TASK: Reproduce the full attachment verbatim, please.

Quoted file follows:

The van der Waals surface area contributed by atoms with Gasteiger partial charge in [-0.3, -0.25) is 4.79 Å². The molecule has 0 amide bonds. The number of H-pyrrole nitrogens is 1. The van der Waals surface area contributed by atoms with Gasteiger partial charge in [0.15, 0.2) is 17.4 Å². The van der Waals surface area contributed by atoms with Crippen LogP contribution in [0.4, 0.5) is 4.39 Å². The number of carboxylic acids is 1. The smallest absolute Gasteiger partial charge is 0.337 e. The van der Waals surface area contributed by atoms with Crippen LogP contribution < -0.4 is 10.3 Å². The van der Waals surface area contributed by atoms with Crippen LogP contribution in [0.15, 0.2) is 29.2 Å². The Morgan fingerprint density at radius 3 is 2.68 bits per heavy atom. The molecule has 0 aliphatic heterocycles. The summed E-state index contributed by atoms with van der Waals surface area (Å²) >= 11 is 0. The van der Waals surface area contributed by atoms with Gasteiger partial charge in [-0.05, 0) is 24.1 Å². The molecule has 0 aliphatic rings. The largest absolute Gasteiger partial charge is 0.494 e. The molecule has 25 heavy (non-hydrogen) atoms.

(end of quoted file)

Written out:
The van der Waals surface area contributed by atoms with Gasteiger partial charge in [-0.3, -0.25) is 4.79 Å². The molecule has 0 amide bonds. The number of H-pyrrole nitrogens is 1. The van der Waals surface area contributed by atoms with Gasteiger partial charge in [0.15, 0.2) is 17.4 Å². The van der Waals surface area contributed by atoms with Crippen LogP contribution in [0.4, 0.5) is 4.39 Å². The number of carboxylic acids is 1. The smallest absolute Gasteiger partial charge is 0.337 e. The van der Waals surface area contributed by atoms with Crippen LogP contribution < -0.4 is 10.3 Å². The van der Waals surface area contributed by atoms with Crippen LogP contribution in [0.15, 0.2) is 29.2 Å². The Morgan fingerprint density at radius 3 is 2.68 bits per heavy atom. The molecule has 0 aliphatic heterocycles. The summed E-state index contributed by atoms with van der Waals surface area (Å²) >= 11 is 0. The van der Waals surface area contributed by atoms with Gasteiger partial charge in [-0.05, 0) is 24.1 Å². The molecule has 0 aliphatic rings. The largest absolute Gasteiger partial charge is 0.494 e. The molecule has 25 heavy (non-hydrogen) atoms.